This post was originally published on VentureBeat.
When Instagram first announced it was going to open its doors to all advertisers, my mobile marketing agency was extremely enthusiastic about the new mobile marketing platform that’s become available and went straight to work. Here’s what we learned from our first campaign on the social network.
Our very first lesson was that if you’re a mobile app that aims to use Instagram to generate traffic to your app, you’re better off using sponsored posts over influencers. This is due to the simple fact that sponsored posts let you share a link to the app store — the ultimate purpose of app advertising. This might not be an intuitive choice for brands used to promoting products on Instagram via influencers (turning to widely-followed personalities for paid product placement opportunities).
Another amazing lesson we learned is that Instagram users are extremely active. Apparently, the double tap is used more loosely than the good old Facebook Like. Similar ads that generated between 15-30 likes on Facebook, reached between 300-500 likes on Instagram. Additionally, we noticed a large number of comments on the Instagram creatives, many of which even mentioned other users within the comments. This was an interesting find, since it paves the way for a two-way channel between marketers and audiences.
From the engagement on our ads we learned that Instagram users take in-depth interest in images, try to interpret the messages they transmit, and notice the tiniest details. For example, on one of the ads we ran, which featured a camera, a user remarked on the type of camera in the photo — this would rarely happen with a Facebook ad. The fact that users now pay close attention to detail may have marketers rethinking the content they’ve been putting out there.
Since advertising on Instagram is 50 percent more expensive than advertising on Facebook, marketers might be hesitant to choose Instagram. But Instagram’s two-way channel means more engagement, and more engagement means more organic exposure. The extra money you spend is worth it if you manage to generate a substantial “second wave” of viewers to your ad, thanks to likes and comments made by those you were targeting in the first place.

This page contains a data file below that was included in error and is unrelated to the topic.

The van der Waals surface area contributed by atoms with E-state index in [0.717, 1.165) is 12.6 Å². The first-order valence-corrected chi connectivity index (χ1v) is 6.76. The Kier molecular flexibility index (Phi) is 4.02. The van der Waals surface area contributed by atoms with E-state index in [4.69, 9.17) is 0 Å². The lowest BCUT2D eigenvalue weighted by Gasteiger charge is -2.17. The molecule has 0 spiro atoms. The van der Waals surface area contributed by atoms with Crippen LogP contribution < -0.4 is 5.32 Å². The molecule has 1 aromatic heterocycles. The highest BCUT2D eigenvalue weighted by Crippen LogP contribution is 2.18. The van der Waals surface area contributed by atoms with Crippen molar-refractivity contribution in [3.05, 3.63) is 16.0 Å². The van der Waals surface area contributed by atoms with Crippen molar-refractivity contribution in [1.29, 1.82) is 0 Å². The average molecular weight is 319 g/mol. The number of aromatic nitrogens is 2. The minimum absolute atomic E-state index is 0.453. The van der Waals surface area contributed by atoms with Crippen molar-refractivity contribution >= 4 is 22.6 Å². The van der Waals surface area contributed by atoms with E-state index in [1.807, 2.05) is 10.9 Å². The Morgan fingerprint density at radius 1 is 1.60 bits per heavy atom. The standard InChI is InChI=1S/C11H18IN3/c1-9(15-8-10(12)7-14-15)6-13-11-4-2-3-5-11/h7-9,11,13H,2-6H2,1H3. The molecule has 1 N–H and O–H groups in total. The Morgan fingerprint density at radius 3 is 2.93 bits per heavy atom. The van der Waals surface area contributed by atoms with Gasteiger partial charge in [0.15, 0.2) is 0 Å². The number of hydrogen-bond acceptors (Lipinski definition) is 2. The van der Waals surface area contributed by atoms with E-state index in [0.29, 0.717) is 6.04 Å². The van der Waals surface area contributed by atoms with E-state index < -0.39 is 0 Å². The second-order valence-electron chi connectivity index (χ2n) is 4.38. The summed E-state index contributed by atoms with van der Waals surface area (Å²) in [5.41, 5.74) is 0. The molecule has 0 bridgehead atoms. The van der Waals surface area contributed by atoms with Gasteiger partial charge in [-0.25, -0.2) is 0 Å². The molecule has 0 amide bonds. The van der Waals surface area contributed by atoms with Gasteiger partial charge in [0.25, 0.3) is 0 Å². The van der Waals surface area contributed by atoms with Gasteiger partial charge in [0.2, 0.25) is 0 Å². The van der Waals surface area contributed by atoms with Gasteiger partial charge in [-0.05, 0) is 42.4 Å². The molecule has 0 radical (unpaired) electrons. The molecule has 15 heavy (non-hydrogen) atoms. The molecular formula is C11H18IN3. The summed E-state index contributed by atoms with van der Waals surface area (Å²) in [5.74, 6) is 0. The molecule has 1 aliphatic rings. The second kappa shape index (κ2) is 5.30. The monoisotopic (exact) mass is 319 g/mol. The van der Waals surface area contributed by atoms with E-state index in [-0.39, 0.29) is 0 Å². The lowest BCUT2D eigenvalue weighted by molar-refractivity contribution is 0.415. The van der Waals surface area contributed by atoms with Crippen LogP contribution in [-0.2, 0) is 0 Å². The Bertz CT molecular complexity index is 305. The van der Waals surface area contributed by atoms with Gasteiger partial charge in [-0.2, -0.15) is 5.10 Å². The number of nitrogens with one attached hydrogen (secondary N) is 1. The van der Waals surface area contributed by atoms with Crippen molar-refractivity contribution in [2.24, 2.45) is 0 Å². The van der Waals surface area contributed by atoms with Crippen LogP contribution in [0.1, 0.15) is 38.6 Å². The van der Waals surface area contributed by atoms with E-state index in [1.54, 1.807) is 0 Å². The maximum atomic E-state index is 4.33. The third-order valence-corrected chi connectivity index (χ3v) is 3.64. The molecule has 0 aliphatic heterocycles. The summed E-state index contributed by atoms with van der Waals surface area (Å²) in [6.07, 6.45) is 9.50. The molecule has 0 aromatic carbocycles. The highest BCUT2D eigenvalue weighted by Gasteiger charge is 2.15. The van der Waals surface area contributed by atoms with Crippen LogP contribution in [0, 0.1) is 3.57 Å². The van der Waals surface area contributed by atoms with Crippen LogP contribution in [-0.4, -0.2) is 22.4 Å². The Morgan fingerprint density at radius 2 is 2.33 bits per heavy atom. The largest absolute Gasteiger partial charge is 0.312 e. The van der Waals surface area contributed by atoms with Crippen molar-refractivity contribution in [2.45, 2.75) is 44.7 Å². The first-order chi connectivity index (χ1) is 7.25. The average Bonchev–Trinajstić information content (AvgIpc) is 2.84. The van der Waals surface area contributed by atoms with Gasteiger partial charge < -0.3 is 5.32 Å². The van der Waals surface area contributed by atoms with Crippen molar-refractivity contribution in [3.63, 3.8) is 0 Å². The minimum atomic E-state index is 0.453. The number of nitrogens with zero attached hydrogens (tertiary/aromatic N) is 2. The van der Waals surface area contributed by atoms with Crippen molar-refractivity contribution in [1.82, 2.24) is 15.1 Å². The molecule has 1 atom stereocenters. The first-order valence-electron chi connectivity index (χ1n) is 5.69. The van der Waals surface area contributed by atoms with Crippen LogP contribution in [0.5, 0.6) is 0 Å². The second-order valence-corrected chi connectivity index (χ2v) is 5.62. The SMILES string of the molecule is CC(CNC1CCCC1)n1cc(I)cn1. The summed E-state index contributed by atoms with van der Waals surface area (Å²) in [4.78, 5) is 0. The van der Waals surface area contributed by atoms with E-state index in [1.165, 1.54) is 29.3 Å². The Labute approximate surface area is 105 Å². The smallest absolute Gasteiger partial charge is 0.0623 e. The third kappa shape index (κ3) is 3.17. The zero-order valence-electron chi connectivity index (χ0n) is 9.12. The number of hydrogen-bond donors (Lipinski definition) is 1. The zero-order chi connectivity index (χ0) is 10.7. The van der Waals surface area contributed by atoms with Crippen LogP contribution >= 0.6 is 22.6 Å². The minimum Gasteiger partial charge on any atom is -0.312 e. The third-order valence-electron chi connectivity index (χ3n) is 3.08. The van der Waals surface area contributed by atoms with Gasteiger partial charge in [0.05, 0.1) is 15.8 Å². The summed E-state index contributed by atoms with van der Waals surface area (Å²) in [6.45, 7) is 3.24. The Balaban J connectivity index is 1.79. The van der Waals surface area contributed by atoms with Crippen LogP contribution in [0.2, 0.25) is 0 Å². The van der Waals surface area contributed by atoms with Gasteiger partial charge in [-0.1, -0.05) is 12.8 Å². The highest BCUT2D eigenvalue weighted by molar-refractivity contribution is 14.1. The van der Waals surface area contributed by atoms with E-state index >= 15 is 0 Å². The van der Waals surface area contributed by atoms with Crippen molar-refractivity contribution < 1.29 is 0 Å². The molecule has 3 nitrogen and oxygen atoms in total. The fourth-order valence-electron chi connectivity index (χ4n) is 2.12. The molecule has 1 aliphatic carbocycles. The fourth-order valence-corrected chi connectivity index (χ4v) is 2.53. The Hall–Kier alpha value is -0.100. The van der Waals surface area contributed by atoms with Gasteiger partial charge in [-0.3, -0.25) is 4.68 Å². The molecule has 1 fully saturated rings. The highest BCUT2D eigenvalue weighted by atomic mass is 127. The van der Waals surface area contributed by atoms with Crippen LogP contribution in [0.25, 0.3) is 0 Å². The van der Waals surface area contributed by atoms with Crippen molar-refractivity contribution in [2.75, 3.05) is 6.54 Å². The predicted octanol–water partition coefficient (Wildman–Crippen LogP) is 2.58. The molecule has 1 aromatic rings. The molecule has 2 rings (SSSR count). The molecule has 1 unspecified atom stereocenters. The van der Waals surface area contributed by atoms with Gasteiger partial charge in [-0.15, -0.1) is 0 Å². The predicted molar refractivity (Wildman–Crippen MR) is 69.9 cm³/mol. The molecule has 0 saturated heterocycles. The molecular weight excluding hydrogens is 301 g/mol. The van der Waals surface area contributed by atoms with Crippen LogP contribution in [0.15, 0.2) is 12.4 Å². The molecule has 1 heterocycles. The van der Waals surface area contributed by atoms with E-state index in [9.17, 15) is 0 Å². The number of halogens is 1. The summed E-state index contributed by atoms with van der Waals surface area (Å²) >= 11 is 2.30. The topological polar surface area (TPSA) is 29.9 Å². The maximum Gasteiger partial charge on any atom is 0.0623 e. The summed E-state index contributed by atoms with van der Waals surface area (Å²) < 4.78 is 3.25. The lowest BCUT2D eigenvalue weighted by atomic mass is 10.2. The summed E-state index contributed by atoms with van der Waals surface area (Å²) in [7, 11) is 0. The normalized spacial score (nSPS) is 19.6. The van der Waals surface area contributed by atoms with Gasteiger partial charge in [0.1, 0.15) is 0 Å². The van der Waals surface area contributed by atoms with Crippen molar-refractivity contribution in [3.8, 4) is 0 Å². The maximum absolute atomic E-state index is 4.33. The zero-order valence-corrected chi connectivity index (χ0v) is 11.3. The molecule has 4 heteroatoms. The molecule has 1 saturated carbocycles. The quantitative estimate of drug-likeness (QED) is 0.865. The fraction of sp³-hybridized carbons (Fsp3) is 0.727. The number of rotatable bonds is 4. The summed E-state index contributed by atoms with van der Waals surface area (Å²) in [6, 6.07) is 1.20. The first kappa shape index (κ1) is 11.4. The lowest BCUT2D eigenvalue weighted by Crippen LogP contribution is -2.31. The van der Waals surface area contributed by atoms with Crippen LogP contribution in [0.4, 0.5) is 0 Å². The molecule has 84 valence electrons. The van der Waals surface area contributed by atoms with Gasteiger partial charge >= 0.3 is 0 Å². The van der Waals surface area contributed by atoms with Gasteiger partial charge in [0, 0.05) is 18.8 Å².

This said, it’s also important to remember what Instagram is all about. The platform is changing the way brands think about advertising. Ads no longer feature perfectly positioned actors and products — it’s all about the candid shot, a snap out of real life that simply happens to feature a certain product. Due to Instagram, brands are now all about promoting products through authentic ideals and messages. Until now, this has been done by reaching out to influencers, but there is a way to translate these ideals into sponsored posts without them seeming like ads.
Instagram ads should be colorful, vibrant, and eye-catching. They should showcase thought-provoking, short, and sharp text. In general, they should not seem like ads at first glance. This especially applies when you’re advertising a mobile app. If the image states that there’s an app to be downloaded, it’s going to reek of publicity. However, if the image remains clean, and only the caption mentions the app (with a download link), you can expect better conversion rates.
Have you had a chance to experience with Instagram advertising in the past few days? We’d love to hear about your insights!